Government public affairs specialists who want to switch to private sector should build strong bridges to the private sector early in their government careers. Being an active member of professional societies with a large private sector membership, taking on major responsibilities in the public relations of city and statewide nonprofit organizations, or belonging to business organizations, all establish the credentials a government employee needs to make the jump to the private sector, either in mid career or after retirement from the government Traditionally, the effect of career changes on pension benefits has made many government employees hesitant to move to the private sector. In recent years, however, the federal government in particular has made its retirement benefits more portable, making it possible for employees to move to the private sector without losing benefits.
Education and Experience
The ideal job candidate has education and experience in both public affairs and a technical specialty related to the operation of the agency doing the hiring. Master's degrees are attractive, particularly in mid career employees, but are relatively rare. Experience as a public affairs officer in the military is favorably viewed by many civilian agencies.
In reality, agencies are seldom able to find their ideal candidate, and more frequently offer jobs to applicants who do not meet all these criteria. One reason that ordinary people have a good chance of landing jobs is that only a handful of applicants have technical backgrounds that match the operations of a specific agency. Another is that many recent graduates have little or no work experience in public relations. Most applicants do not have the exact college degree the agency has in mind, whether it be communications, journalism, public relations, or marketing. Thus, anyone who meets one or more of the criteria for the ideal candidate has a chance at a job, depending on grades, references, and other factors.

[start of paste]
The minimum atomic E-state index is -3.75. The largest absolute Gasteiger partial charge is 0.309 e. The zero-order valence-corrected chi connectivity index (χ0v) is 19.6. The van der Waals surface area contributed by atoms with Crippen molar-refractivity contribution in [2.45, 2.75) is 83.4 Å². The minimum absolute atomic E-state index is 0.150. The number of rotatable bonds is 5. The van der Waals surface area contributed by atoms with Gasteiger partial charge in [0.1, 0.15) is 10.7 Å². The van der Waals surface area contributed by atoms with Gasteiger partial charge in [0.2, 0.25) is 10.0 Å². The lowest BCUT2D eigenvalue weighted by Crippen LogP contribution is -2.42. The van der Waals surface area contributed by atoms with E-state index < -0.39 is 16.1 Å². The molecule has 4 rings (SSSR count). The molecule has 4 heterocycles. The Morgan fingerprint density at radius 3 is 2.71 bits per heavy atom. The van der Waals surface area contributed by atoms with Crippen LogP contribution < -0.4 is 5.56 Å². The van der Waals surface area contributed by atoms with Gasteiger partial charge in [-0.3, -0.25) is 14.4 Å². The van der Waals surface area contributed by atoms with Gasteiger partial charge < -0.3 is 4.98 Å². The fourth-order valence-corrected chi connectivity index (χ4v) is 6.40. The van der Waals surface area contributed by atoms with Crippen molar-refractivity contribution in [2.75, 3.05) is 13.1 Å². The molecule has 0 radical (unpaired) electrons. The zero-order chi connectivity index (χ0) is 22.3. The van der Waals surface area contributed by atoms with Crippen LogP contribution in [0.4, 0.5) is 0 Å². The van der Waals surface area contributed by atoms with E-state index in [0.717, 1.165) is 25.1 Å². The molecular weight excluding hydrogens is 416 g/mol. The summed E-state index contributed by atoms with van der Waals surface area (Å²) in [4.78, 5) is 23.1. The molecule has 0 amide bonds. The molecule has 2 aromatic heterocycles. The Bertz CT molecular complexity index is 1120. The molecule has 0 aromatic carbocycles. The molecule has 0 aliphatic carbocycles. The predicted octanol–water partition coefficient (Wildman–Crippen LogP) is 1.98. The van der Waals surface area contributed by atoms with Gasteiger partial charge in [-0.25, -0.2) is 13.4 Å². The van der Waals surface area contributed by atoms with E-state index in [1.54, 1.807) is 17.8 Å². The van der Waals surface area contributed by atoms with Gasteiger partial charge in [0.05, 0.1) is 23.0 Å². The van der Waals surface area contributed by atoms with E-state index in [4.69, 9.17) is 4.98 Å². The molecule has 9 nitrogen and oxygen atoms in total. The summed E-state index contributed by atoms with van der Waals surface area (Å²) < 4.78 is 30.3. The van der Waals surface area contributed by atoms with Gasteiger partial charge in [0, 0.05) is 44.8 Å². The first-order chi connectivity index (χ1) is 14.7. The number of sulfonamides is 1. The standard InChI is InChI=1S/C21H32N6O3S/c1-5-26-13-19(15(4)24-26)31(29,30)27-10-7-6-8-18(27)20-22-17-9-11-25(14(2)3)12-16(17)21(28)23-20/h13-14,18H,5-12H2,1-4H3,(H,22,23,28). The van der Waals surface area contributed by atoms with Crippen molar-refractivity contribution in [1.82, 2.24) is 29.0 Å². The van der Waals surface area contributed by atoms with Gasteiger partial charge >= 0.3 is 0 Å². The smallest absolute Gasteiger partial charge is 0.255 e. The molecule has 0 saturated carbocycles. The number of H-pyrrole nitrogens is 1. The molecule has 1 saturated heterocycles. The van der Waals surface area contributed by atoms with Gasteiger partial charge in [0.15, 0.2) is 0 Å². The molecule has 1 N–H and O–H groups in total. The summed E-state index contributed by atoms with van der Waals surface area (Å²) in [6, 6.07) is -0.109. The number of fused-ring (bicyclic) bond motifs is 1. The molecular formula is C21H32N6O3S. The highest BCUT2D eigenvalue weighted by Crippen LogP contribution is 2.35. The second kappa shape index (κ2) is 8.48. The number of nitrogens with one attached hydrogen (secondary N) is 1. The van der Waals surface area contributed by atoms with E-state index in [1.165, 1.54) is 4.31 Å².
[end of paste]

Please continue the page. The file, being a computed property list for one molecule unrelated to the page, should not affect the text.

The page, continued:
In federal and state governments, advancement to the highest levels in public affairs can require several geographic moves to gain experience in different parts of the organization. Particularly in large state agencies and large federal agencies, the top public affairs positions are filled by political appointees, not by career government employees.
Internships are a good way to gain experience. Many government offices make room for interns on their staffs, particularly those enrolled in programs targeted for minority students. Internships are usually established in cooperation with specific schools or groups of schools or through private organizations which act as brokers in providing interns for government agencies.
RICHARD A. LINDEBORG has worked in government public affairs for nearly 20 years. He earned a B.A. in biology and literature/journalism from New Mexico Highlands University and worked for two daily newspapers in New Mexico. His first government public affairs positions were as a soldier editing U.S. Army newspapers in Vietnam and Germany.
Lindeborg earned his M.S. in journalism from Syracuse University, studied mass communications research, and taught journalism at the university level. He then worked in scientific editing and publishing for the U.S. Department of Agriculture Forest Service at research installations in Colorado and Wisconsin. More recently, he was a public affairs account manager and market research analyst for the Forest Service in Washington, DC.
Lindeborg served the Forest Service as speech writer for Chief F. Dale Robertson and the Internal Revenue Service as speech writer for Commissioner of Internal Revenue Shirley D. Peterson. He has published papers on journalism education, newspaper content, government publishing, speech writing, and public opinion.